Out of the tragic events of 9/11 have come some good effects for our nation as a whole. Perhaps we have come to see each other in a more compassionate light. Perhaps in the days immediately following the cowardly terrorist acts, we saw a rebirth of good old-fashioned neighbor helping neighbor. Perhaps our rampant individualism was checked, at least for a time, by a deeper sense of community. And perhaps some of these benefits will have more than a temporary effect. If indeed we have come to see our fellow Americans as our neighbors again, and not simply as people who live in proximity to us, then some lasting good will come from these tragedies.

Something else that has emerged from 9/11 has been a renewed sense of patriotism. I welcome this. During a recent trip down south, I couldn’t help noticing, as I drove along, just how prevalent American flags had become. It seemed as though every car that passed had a flag on the antenna or a patriotic message affixed to the rear bumper. It made me feel good to see Old Glory displayed so freely; I had done my part, purchasing a small bumper sticker myself some weeks earlier. I even saw flags flying from the top of billboards advertising adult bookstores! I’ll admit that the thought crossed my mind to turn my car around and yank our national symbol off of the sign advertising the “Adult Café”; it didn’t seem right being festooned on the billboard of such an establishment. I decided against it; I guess perverts can be patriotic too, I thought.

But here’s my question: how deep do these patriotic sentiments really run? Sure, we’ll fly our flags, get a lump in our throats when we listen to our president, cheer on our boys as they fight the bad guys. But does this re-birth of patriotism portend anything deeper than a red-white-and-blue surge of emotion?

Due to the failure of our American educational system, we have raised a generation of Americans whose ignorance of our American history and system of government is appalling. In addition to our ignorance, our apathy can be measured by our lack of interest in taking part in those most basic of responsibilities in a free society, the responsibility to vote. Of course, it isn’t enough just to vote—an uninformed vote is more irresponsible than no vote at all. But a basic responsibility of a patriot is to care enough about the governance of our country that one would find out what the issues are which face our nation, and then vote for candidates who will legislate in accord with our beliefs and with constitutional constraints. I wonder, will the patriotic surge of 9/11 have any long-term effects upon our habits at the polls? Stop waving your flag at me if you don’t care enough to perform this basic, yet necessary, responsibility.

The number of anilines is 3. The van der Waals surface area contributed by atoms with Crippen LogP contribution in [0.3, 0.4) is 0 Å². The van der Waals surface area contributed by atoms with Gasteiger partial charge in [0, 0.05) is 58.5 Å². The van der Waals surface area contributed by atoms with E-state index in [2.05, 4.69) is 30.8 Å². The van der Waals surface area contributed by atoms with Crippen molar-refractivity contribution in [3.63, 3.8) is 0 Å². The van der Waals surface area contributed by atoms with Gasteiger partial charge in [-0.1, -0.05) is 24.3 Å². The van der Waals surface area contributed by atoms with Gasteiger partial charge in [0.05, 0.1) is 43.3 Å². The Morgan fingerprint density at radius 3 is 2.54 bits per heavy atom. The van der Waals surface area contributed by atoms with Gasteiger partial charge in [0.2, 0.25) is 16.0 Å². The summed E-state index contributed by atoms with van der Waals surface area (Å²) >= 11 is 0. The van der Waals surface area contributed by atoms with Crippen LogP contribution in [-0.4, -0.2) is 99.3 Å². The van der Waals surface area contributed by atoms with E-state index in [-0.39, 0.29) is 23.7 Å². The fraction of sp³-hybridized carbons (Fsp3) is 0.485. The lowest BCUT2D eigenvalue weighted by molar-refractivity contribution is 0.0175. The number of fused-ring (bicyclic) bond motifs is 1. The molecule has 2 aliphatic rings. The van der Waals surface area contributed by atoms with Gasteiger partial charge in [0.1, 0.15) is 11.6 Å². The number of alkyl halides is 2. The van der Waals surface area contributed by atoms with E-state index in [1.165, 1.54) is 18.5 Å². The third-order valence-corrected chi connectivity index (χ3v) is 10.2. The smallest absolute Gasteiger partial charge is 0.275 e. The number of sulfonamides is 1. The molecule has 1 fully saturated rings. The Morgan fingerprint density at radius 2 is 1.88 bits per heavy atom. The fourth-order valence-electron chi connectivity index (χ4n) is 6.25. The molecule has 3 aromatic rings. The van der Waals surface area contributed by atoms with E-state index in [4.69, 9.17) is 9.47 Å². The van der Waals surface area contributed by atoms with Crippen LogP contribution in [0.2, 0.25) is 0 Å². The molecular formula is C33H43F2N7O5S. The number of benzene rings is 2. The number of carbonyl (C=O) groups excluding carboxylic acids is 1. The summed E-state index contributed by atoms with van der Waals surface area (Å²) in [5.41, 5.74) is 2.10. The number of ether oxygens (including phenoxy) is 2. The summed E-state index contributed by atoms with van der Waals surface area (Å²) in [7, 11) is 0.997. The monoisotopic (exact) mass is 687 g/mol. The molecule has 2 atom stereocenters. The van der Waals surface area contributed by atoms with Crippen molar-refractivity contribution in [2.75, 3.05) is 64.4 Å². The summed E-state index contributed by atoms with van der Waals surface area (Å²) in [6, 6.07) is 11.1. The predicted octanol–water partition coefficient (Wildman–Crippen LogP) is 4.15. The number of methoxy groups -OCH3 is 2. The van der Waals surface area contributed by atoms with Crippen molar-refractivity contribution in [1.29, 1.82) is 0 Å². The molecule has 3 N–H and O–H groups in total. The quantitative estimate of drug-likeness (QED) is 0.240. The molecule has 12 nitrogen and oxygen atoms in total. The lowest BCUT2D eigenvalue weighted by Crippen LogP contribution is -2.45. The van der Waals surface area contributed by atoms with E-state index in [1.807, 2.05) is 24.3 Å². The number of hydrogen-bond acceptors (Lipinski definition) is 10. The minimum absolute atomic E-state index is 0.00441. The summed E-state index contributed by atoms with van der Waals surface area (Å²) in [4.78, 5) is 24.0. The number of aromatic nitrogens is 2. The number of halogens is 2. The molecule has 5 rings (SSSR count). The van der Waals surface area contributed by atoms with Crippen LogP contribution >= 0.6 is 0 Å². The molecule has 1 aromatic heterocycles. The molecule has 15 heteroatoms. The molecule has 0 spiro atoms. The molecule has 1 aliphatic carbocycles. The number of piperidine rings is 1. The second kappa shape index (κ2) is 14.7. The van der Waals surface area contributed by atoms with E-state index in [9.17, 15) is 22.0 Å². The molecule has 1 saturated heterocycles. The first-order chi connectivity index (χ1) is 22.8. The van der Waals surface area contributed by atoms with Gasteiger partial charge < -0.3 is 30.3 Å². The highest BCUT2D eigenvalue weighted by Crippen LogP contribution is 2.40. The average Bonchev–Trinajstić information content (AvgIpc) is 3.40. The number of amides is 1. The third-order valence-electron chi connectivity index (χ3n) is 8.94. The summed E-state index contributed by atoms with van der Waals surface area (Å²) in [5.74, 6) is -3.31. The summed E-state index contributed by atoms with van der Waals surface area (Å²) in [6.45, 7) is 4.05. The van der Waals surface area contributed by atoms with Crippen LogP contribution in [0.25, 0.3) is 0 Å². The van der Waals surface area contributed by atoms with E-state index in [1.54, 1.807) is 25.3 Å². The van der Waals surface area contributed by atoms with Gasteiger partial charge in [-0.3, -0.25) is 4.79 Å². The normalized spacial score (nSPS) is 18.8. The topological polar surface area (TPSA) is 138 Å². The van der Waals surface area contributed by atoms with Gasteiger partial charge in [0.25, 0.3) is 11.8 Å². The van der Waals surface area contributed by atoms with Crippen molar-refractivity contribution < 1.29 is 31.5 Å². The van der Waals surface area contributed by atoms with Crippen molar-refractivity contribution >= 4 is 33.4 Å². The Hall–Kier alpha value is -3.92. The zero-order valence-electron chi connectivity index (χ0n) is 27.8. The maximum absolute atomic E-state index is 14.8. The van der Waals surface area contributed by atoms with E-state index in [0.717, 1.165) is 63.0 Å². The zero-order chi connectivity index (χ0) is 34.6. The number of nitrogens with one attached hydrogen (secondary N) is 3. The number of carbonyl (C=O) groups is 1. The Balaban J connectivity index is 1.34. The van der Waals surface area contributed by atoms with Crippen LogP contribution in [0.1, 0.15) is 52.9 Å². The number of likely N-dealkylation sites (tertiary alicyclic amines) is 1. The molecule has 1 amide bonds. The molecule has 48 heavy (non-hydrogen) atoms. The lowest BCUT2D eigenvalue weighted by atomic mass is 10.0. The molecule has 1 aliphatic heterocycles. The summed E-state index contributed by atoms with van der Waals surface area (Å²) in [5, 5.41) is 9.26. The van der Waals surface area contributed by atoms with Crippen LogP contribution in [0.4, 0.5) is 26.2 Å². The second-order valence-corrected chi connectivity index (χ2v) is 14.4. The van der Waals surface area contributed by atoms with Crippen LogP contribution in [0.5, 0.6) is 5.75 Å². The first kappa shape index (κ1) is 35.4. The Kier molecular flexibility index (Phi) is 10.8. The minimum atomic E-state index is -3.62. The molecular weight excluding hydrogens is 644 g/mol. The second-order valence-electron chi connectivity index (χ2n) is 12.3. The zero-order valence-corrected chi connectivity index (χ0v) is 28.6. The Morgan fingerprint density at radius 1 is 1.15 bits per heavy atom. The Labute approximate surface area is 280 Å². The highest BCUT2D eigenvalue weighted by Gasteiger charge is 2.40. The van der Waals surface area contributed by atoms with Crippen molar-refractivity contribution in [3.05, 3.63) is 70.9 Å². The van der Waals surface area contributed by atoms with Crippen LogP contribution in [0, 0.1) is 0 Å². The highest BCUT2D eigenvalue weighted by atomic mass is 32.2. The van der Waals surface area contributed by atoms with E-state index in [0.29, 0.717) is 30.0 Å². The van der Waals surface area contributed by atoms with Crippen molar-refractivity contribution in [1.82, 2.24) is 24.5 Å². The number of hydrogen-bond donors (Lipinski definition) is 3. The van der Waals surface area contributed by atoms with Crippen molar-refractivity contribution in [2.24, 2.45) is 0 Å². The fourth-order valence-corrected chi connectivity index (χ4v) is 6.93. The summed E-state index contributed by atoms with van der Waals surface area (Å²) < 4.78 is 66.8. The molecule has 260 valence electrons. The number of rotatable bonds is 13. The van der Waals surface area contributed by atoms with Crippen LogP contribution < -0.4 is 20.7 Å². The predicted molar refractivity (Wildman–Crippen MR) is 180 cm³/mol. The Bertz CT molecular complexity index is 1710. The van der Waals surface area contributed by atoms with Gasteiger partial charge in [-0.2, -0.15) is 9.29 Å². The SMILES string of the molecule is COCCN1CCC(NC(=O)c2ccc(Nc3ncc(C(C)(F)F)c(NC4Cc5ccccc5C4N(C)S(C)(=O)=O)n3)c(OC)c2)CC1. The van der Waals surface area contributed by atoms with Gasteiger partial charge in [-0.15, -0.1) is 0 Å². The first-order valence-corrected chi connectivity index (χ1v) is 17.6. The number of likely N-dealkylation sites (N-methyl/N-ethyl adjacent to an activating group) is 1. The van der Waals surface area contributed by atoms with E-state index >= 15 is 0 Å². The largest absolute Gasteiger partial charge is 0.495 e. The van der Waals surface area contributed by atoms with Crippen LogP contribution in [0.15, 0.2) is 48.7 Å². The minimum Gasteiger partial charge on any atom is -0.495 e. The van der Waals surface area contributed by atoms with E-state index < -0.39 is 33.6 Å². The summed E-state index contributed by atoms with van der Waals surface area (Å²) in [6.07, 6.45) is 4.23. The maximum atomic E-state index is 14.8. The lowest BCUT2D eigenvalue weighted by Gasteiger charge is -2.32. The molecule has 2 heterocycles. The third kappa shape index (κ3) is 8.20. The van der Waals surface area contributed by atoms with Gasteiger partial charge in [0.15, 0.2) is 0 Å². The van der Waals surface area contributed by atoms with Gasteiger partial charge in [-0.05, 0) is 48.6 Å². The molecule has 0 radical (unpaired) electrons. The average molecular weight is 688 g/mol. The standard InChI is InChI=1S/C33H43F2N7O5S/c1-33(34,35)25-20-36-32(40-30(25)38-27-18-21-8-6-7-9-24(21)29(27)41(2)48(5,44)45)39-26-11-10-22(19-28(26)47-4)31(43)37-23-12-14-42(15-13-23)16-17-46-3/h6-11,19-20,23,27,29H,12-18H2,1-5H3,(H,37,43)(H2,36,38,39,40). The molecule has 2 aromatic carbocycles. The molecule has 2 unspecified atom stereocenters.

I wonder, will the tide of patriotism cause us to become better educated about our system of government, and about how far we have strayed from the intent of our founding fathers? Will people actually read the Constitution, or at least the Bill of Rights? The Tenth Amendment, for instance, is treated with disdain by Democrats and Republicans alike—will anyone stand up, as a patriot, and call the President’s hand because he signed off on the silly “airline security” bill, and because he regularly supports the dismantling of the Tenth Amendment? Will anyone stop waving the flag long enough to learn what the concept of “limited government” really means, and why then it is that our bloated federal government and brazenly power-hungry federal courts are so far out of line? Will anyone bother to contact a congressperson regarding pending legislation, demanding that the Constitution, treated with contempt by most in Congress and our Presidents past and present, be taken seriously again?

You see, it’s one thing for us to wax misty-eyed and get that lump in our throats when we hear “God Bless America”; it’s quite another to stand firmly for the principles upon which our republic was founded but which have largely been ignored for so long. It’s one thing to stick patriotic sayings on the bumpers of our cars; it’s quite another to seize upon our responsibilities and opportunities to live as patriotic Americans. To do anything less than taking an active role as an informed, concerned citizenry might yet constitute some form of patriotism, but it is certainly a “cheap patriotism” at best.

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